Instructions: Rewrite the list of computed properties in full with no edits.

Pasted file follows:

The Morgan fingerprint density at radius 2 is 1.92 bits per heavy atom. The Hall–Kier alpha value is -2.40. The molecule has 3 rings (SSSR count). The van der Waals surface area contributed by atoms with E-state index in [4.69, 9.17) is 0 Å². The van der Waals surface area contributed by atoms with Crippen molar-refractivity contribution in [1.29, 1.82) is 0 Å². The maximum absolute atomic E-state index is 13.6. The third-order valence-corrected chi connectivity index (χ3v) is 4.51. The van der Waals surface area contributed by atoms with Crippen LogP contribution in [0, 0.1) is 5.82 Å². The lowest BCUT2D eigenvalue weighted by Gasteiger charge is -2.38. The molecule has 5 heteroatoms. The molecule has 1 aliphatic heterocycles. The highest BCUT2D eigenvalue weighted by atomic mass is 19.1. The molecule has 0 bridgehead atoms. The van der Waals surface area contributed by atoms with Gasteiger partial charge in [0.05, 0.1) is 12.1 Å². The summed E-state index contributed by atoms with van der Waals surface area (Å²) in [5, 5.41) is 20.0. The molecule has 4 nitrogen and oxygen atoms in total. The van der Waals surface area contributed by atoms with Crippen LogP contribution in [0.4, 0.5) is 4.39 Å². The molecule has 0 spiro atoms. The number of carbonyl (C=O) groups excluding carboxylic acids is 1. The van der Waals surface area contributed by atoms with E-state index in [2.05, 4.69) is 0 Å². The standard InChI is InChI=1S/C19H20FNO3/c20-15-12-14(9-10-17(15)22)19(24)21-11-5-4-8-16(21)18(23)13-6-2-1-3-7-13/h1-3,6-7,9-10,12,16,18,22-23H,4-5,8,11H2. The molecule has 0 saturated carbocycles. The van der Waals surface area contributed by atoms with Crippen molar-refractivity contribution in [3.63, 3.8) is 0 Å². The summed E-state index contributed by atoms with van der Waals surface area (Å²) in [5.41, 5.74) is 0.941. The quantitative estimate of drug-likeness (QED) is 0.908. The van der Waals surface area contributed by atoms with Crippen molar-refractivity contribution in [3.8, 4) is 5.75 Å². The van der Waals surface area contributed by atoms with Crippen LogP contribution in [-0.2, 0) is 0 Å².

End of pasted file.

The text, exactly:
The Morgan fingerprint density at radius 2 is 1.92 bits per heavy atom. The Hall–Kier alpha value is -2.40. The molecule has 3 rings (SSSR count). The van der Waals surface area contributed by atoms with E-state index in [4.69, 9.17) is 0 Å². The van der Waals surface area contributed by atoms with Crippen molar-refractivity contribution in [1.29, 1.82) is 0 Å². The maximum absolute atomic E-state index is 13.6. The third-order valence-corrected chi connectivity index (χ3v) is 4.51. The van der Waals surface area contributed by atoms with Crippen LogP contribution in [0, 0.1) is 5.82 Å². The lowest BCUT2D eigenvalue weighted by Gasteiger charge is -2.38. The molecule has 5 heteroatoms. The molecule has 1 aliphatic heterocycles. The highest BCUT2D eigenvalue weighted by atomic mass is 19.1. The molecule has 0 bridgehead atoms. The van der Waals surface area contributed by atoms with Gasteiger partial charge in [0.05, 0.1) is 12.1 Å². The summed E-state index contributed by atoms with van der Waals surface area (Å²) in [5, 5.41) is 20.0. The molecule has 4 nitrogen and oxygen atoms in total. The van der Waals surface area contributed by atoms with Crippen LogP contribution in [0.4, 0.5) is 4.39 Å². The molecule has 0 spiro atoms. The number of carbonyl (C=O) groups excluding carboxylic acids is 1. The van der Waals surface area contributed by atoms with E-state index in [2.05, 4.69) is 0 Å². The standard InChI is InChI=1S/C19H20FNO3/c20-15-12-14(9-10-17(15)22)19(24)21-11-5-4-8-16(21)18(23)13-6-2-1-3-7-13/h1-3,6-7,9-10,12,16,18,22-23H,4-5,8,11H2. The molecule has 0 saturated carbocycles. The van der Waals surface area contributed by atoms with Crippen molar-refractivity contribution in [3.63, 3.8) is 0 Å². The summed E-state index contributed by atoms with van der Waals surface area (Å²) in [5.41, 5.74) is 0.941. The quantitative estimate of drug-likeness (QED) is 0.908. The van der Waals surface area contributed by atoms with Crippen molar-refractivity contribution in [3.8, 4) is 5.75 Å². The van der Waals surface area contributed by atoms with Crippen LogP contribution in [-0.2, 0) is 0 Å².